After the resignation of Jens Weidmann as the head of the biggest central bank in the eurozone, Joachim Nagel is now the man at the helm of the Bundesbank. Will he change its traditionally hawkish monetary policy?
Nagel, 55, who was nominated by German Chancellor Olaf Scholz, has a pedigree of working with big financial institutions like the Bundesbank, where he's already spent 17 years of his career — six of which as a member of the central bank's board.
The German cabinet had approved Nagel's nomination,
Nagel was senior economist at the Bank for International Settlements (BIS) in Basel, which, in the world of finance, is referred to as the central bank of central banks. There, he's the deputy head of the institution's banking unit.
Nagel joined the executive board of Germany's state-owned development and investment bank, KfW, in 2016, where he stayed on until the switch to BIS in 2020.
"It should be assumed that he feels close to the good old Bundesbank tradition," Carsten Brzeski, chief economist at ING Bank, told DW — in a nod to Germany's ongoing resistance to weakening the ECB's policy rules.
Rise through the corridors of power in finance
Nagel is a well-known figure on the stage of global finance. His job at lender KfW gave him plenty of experience, which he was able to expand in various positions at the Bundesbank.
Nagel's early central bank career began in Hanover in 1999, when he started out as chief of staff of a head of one of the Bundesbank's regional branches. In 2003, he moved to the bank's headquarters in Frankfurt. At the beginning of the financial crisis in 2008, he became head of capital markets and two years later a board member responsible for international relations and IT.
"How an organization like the Bundesbank works inside is extremely important to know," Michael Schubert, monetary policy expert at Commerzbank, told DW, saying Nagel was known for finding good compromises. With regard to monetary policy, he's walking in Weidmann's footsteps, Schubert added.
Another German ECB watcher, Friedrich Heinemann, thinks the new Bundesbank chief will toe the central bank's traditionally hawkish line, but without becoming too ideological about it.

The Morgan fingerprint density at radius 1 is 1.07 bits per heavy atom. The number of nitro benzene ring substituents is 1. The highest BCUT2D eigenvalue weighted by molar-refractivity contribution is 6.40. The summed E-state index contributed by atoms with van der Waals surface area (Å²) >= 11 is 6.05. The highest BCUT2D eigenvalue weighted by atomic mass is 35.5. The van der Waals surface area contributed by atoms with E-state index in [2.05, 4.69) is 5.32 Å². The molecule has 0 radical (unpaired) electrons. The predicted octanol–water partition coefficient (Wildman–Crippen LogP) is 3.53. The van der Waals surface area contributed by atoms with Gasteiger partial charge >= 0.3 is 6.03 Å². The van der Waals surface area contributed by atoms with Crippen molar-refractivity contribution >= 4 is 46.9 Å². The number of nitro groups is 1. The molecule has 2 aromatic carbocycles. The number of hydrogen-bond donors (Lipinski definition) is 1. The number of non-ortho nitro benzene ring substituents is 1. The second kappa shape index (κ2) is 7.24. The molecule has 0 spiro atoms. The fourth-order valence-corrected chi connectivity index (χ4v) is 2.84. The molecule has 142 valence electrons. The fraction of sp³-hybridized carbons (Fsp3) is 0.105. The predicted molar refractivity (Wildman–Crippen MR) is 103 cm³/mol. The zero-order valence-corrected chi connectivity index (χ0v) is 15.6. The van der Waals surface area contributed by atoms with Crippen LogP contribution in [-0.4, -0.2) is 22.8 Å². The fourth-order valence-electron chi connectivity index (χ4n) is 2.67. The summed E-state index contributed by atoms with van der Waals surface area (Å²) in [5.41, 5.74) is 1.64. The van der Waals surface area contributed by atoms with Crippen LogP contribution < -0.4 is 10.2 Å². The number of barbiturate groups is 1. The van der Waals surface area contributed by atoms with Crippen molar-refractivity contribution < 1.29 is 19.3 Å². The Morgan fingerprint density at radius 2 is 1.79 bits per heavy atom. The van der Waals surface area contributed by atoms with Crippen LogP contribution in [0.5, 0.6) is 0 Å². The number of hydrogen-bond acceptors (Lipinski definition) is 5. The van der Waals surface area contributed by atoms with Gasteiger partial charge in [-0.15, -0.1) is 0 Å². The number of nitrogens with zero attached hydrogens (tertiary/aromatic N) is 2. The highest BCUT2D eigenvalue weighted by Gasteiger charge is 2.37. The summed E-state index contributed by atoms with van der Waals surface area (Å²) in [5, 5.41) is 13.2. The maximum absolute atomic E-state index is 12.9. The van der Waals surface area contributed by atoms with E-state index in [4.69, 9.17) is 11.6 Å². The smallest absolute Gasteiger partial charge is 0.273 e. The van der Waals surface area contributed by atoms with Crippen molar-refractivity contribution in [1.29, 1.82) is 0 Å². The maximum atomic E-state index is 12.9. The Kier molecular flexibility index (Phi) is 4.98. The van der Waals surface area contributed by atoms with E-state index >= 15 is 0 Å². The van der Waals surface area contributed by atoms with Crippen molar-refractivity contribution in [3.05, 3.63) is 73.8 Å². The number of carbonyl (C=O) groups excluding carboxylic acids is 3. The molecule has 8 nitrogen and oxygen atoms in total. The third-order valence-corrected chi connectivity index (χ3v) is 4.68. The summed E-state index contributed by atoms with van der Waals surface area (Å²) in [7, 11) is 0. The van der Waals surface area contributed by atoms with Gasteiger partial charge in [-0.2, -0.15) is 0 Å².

"Under Nagel, the Bundesbank will maintain and develop further the rules-based policy of price stability and solid state finances enshrined in the Maastricht Treaty," the researcher at the ZEW institute in Mannheim told the news agency Reuters.
Who was also in the running?
It may be exactly this flexibility that could make Nagel an ideal choice for the new German government that is made up of the center-left Social Democrats (SPD), the environmentalist Greens and the neoliberal Free Democrats (FDP).
"All three parties of the new 'traffic-light coalition' can live with him very well," said Commerzbank analyst Schubert, adding, however, that Nagel is an SPD cardholder and his party had first-pick rights to the post. All three parties had to agree for the candidate to go through. A more dovish candidate advocating to loosen monetary policy even more may have met with stronger resistance from the FDP, he argued.
Also in the running for the Bundesbank top job was Marcel Fratzscher, the head of the DIW economic think tank in Germany. He used to work as a researcher in the ECB, but was lacking the credentials of having run a big financial institution. In addition, his softer views on monetary policy may not have passed muster with the FDP.
Two other contenders who were previously seen as strong favorites to succeed Weidmann were Isabel Schnabel and Jörg Kukies.
Schnabel, who is a member of the ECB's executive board, would have left the new government with the difficult task of finding another woman to replace her at the ECB. And Kukies — a state secretary in the German Finance Ministry — is a confidant of Chancellor Olaf Scholz and his chief economic adviser in the Chancellor's Office.
ECB keeps interest rates low
This article was orginally written in German. It has been updated to reflect the confirmation of Nagel's nomination.